The Czechs and Slovaks are represented in parliament by Adrian-Miroslva Merka, born in Slovakia and still today a Slovak citizen, currently representing (Judet/County) Bihor in parliament.
Germans – I’ve written extensively about the German minority in Romania but they are officially represented by the Das Demokratische Forum der Deuteschen in Rumanien or the “Democratic Forum of Germans in Romania”. Their powerbase is entirely in Sibiu (both the city and county) but they also have one member in the national parliament, Ovidiu Victor Gant (Gantz), a fluent speaker of both Romanian and German.
There are roughly 37,000 citizens of Romania who self-identify as German.
Greeks – Represented officially by the Ενωση Ελληνων Ρουμανιας or “Greek Union in Romania”, they also have a lovely bilingual website with news and information about their culture, language and religion, not to mention many lovely pictures of Greece. There are roughly 6,000 citizens of Romania who self-identify as Greek.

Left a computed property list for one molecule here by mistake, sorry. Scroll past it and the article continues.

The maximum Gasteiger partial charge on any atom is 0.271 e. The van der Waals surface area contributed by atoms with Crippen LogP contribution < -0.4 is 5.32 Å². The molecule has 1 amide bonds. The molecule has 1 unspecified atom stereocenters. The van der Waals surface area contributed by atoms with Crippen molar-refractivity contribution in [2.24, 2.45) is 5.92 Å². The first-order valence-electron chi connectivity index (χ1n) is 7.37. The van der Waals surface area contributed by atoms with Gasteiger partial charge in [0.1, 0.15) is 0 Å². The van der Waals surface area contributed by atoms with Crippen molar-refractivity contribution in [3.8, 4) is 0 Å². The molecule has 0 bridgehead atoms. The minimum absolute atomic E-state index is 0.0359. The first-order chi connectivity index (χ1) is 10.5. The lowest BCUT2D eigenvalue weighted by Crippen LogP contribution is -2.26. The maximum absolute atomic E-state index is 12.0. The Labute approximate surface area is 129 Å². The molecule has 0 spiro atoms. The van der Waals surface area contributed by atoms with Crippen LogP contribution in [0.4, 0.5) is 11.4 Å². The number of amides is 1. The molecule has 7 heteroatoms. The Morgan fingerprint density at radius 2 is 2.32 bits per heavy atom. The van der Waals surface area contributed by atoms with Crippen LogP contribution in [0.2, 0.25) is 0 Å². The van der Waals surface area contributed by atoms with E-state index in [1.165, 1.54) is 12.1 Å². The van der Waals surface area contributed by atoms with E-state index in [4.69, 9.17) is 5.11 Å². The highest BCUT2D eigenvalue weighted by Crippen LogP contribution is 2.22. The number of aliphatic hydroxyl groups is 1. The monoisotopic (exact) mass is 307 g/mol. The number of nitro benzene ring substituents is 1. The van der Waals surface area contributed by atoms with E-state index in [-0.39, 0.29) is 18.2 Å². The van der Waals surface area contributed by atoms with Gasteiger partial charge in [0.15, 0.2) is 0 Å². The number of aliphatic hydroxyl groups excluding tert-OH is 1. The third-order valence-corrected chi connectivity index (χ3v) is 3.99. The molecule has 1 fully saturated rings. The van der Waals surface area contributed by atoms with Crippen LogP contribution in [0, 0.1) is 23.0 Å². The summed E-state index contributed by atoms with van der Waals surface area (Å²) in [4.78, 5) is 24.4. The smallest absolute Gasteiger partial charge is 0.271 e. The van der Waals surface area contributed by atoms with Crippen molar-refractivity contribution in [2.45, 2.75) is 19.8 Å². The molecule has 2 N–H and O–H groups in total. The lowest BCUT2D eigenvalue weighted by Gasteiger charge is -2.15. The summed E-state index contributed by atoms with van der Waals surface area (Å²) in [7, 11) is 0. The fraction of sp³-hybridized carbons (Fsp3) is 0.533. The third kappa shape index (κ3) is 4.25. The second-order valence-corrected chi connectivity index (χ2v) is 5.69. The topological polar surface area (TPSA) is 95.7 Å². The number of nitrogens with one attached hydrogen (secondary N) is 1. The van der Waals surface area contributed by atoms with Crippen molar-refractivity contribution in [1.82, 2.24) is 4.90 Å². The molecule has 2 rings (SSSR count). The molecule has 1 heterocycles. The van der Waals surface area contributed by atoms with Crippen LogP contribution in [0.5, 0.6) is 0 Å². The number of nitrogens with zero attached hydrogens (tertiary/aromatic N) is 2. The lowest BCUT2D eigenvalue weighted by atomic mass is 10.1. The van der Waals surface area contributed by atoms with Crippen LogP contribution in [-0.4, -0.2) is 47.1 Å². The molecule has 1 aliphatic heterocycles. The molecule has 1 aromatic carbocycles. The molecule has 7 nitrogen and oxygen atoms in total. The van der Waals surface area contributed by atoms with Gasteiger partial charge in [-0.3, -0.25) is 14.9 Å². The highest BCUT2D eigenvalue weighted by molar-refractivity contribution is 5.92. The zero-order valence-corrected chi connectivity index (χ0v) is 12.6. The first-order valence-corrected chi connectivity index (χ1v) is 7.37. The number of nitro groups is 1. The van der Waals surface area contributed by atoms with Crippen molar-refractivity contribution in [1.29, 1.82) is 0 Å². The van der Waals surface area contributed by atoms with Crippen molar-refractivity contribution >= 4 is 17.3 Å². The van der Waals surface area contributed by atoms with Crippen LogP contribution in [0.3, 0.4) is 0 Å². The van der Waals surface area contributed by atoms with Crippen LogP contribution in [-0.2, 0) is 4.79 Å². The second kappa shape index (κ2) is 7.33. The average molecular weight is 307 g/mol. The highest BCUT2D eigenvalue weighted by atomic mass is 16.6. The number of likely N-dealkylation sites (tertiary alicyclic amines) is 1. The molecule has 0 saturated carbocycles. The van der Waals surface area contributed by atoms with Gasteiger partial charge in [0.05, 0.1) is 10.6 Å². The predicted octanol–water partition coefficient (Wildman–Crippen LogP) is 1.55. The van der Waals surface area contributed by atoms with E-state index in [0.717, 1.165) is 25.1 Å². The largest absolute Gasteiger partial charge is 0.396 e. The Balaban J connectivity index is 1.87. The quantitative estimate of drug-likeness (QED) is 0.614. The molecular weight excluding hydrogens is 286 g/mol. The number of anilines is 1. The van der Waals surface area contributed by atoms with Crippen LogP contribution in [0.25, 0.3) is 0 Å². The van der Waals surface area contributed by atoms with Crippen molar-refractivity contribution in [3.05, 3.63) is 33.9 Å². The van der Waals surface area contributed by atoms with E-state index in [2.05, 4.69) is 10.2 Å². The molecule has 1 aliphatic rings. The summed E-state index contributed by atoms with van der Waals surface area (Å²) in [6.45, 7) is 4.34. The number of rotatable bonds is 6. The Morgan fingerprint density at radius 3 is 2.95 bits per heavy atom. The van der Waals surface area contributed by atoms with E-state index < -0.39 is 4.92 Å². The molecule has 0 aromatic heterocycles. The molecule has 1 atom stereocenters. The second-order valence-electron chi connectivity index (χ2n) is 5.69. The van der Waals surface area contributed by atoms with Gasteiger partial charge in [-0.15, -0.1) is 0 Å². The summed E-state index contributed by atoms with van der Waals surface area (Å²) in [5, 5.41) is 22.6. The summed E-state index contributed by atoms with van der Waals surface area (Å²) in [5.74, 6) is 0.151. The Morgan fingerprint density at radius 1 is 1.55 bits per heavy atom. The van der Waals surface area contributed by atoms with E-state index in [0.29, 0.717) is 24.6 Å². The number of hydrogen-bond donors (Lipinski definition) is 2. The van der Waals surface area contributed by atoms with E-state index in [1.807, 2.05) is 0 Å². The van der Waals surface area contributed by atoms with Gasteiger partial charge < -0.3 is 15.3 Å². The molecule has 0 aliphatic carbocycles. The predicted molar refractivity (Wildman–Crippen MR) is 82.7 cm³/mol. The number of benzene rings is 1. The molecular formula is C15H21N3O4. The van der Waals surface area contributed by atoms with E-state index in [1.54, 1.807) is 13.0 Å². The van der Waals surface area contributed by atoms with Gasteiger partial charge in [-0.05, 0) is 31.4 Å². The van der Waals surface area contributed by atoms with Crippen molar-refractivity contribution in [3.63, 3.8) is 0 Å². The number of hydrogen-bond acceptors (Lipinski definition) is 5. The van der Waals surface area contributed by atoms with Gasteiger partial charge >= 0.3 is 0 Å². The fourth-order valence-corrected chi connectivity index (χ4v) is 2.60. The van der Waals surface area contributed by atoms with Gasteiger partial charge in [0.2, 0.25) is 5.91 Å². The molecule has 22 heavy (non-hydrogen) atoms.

Member of parliament: Dragos Gabriel Zisopol from Campina (jud. Prahova) and a fluent speaker of modern Greek, he’s had a long history of working in the petroleum industry.
Gypsies – While I’ve written enough material to fill up several books on these people, they are officially represented in this country by the “Partida le Romenge” or “Social Democratic Party of the Roma”.
Member of parliament: Nicolae Paun, born in Bucharest and a long-time businessman, he speaks the Gypsy (Romany) language and was a founding member of the Partida le Romenge.
There are roughly 619,000 citizens of Romania who self-identify as Gypsy (Rroma).
Italians – Mamma mia, the Italians aren’t just businessmen or tourists in this country but have a long history of living here and are currently represented by L’Associazione Italiani della Romania or “Association of Italians of Romania”, with a cute little website that has lots of good information in two languages about their culture and language.